An important and easily overlooked aspect of randomness is its dependence on the experimental setup, and on the sophistication of the apparatus involved. In modern refinements of Martin-Löf’s definition of randomness, this dependence is modelled by the complexity class of the algorithms available to detect patterns in sequences. A macroscopic physical counterpart of this dependence is discussed in Section 4, considering the applicability of the Second Law of Thermodynamics as a “selection principle” in the sense of Prigogine and George (1983). Similar considerations of the power of the available apparatus serve to resolve the so-called “Gibbs Paradox”. One may summarize by saying that thermodynamic entropy measures the accessibility of energy to extraction by the machinery involved. More sophisticated machinery may render more energy accessible to extraction, and will thus correspond to a different count of thermodynamic entropy from that obtained when using less sophisticated apparatus.
The final topic discussed is the problem of extending the formula (1) from a finite sum to a continuous integral for the purpose of physical applications. It is not sufficient just to regard sums such as (1) as being Riemann sums or other similar approximations of integrals. Dimensional analysis forces one to replace (1) by a relative entropy or “cross-entropy”. The choice of reference distribution then depends on the experimental setup, in particular on the time available for the experiment.

2 Randomness, probability, and entropy

Much of the controversy surrounding the information-theoretic entropy concept has arisen from the long-standing lack of a solid basis for the understanding of randomness. Measure theory provided a sound axiomatic foundation for probability theory from the pure mathematics standpoint, but begged the question of the applicability of the axioms. Although the issue has by no means been completely resolved, and much remains to be done (particularly in the area of quantum probability and randomness), the general approach of Martin-Löf (1966) (see also Li and Vitanyi, 1997) suggests a practicable definition for the classical case along the following lines.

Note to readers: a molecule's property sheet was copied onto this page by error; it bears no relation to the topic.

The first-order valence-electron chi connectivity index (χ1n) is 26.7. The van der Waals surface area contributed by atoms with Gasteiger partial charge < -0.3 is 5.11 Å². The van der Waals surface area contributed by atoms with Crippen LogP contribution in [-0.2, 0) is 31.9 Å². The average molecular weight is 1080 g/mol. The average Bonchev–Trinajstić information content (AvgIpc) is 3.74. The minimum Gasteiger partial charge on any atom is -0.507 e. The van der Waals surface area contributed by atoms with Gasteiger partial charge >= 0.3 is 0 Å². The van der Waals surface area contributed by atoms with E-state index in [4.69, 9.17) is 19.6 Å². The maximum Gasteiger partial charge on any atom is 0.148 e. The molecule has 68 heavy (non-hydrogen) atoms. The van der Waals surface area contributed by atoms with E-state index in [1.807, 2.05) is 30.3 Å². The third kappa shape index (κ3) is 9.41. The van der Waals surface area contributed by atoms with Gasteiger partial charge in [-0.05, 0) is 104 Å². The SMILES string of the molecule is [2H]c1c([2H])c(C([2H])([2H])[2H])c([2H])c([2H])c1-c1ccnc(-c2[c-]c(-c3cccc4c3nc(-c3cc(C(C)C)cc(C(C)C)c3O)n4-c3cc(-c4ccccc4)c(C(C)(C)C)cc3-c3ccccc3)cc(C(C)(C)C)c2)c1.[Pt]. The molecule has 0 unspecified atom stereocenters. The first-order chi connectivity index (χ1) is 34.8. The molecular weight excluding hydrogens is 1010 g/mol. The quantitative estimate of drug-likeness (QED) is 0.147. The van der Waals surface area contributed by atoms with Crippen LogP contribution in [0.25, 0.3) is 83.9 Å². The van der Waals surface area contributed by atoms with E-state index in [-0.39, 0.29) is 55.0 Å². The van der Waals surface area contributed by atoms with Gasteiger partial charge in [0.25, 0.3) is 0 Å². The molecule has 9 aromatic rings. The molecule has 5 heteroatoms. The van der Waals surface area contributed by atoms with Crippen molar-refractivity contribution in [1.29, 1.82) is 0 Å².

Consider a scientific experiment which may have any one of N possible outcomes. By con-vention of modern science, a “scientific” experiment has to be repeatable and reproducible. The experiment is said to be random if no statistical test available to the experimenter can detect any pattern in repeated outcomes. It is very important to note that this definition is contingent on the power of the apparatus available. Rolling a die under casino conditions should be random. On the other hand, if equipment such as a high speed precision camera were available, it would be possible to predict the outcome of each roll from the initial motion of the die, and the experiment would no longer be random. A subtler distinction arises when rolling a very slightly loaded die under casino conditions. If the number of rolls required for even a sophisticated statistical test to reveal the bias is in excess of the number of rolls sufficient to wear the spots off the die, then the experiment would still qualify as random.
The basic concepts of entropy and probability follow from the concept of randomness. For a random experiment with N outcomes, the (natural) entropy is
H = log N
(using natural logarithms) or the (binary)entropy
H = log2 N bits
using logarithms to base 2 and bits as units. (Occasionally logarithms to base 10 are used, with Hartleys as units.) The probability π(x) of any one particular outcome x of the random experiment is
π(x) = N−1.
The probability π(x) and natural entropy H are connected by the mutually inverse relationships
(a)  H = − log π(x),    (b)  π(x) = exp(−H).
Using binary entropy H, these take the form
(a)  H = − log2 π(x),    (b)  π(x) = 2H.